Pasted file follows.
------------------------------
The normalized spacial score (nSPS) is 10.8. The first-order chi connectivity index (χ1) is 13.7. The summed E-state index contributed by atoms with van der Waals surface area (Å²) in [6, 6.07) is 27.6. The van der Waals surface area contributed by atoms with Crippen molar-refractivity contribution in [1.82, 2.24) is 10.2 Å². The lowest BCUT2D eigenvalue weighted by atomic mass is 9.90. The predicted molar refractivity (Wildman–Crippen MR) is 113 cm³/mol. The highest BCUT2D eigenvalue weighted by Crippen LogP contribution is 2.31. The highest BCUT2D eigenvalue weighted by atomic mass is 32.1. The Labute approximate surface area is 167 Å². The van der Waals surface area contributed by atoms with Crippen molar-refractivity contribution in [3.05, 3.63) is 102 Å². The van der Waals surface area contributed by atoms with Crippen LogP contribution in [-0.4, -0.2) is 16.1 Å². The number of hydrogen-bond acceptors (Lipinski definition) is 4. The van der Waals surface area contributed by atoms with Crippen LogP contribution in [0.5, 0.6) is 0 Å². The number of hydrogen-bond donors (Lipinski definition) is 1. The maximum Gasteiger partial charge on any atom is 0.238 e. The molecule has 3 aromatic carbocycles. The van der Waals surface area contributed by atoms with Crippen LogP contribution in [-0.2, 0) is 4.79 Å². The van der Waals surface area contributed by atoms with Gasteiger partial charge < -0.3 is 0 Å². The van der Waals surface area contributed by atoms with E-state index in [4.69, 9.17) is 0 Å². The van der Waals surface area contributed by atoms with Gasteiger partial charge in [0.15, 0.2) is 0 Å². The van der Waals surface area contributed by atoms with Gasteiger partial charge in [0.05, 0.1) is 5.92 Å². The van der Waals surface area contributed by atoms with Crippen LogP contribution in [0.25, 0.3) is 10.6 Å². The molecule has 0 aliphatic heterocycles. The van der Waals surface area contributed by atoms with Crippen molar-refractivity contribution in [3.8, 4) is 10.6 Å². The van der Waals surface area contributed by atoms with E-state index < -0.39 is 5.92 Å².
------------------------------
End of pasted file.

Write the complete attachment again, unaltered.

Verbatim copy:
The normalized spacial score (nSPS) is 10.8. The first-order chi connectivity index (χ1) is 13.7. The summed E-state index contributed by atoms with van der Waals surface area (Å²) in [6, 6.07) is 27.6. The van der Waals surface area contributed by atoms with Crippen molar-refractivity contribution in [1.82, 2.24) is 10.2 Å². The lowest BCUT2D eigenvalue weighted by atomic mass is 9.90. The predicted molar refractivity (Wildman–Crippen MR) is 113 cm³/mol. The highest BCUT2D eigenvalue weighted by Crippen LogP contribution is 2.31. The highest BCUT2D eigenvalue weighted by atomic mass is 32.1. The Labute approximate surface area is 167 Å². The van der Waals surface area contributed by atoms with Crippen molar-refractivity contribution in [3.05, 3.63) is 102 Å². The van der Waals surface area contributed by atoms with Crippen LogP contribution in [-0.4, -0.2) is 16.1 Å². The number of hydrogen-bond acceptors (Lipinski definition) is 4. The van der Waals surface area contributed by atoms with Crippen LogP contribution in [0.5, 0.6) is 0 Å². The number of hydrogen-bond donors (Lipinski definition) is 1. The maximum Gasteiger partial charge on any atom is 0.238 e. The molecule has 3 aromatic carbocycles. The van der Waals surface area contributed by atoms with Crippen LogP contribution in [-0.2, 0) is 4.79 Å². The van der Waals surface area contributed by atoms with Gasteiger partial charge < -0.3 is 0 Å². The van der Waals surface area contributed by atoms with E-state index in [4.69, 9.17) is 0 Å². The van der Waals surface area contributed by atoms with Gasteiger partial charge in [0.15, 0.2) is 0 Å². The van der Waals surface area contributed by atoms with Gasteiger partial charge in [0.05, 0.1) is 5.92 Å². The van der Waals surface area contributed by atoms with Crippen LogP contribution in [0.25, 0.3) is 10.6 Å². The molecule has 0 aliphatic heterocycles. The van der Waals surface area contributed by atoms with Crippen molar-refractivity contribution in [3.8, 4) is 10.6 Å². The van der Waals surface area contributed by atoms with E-state index < -0.39 is 5.92 Å².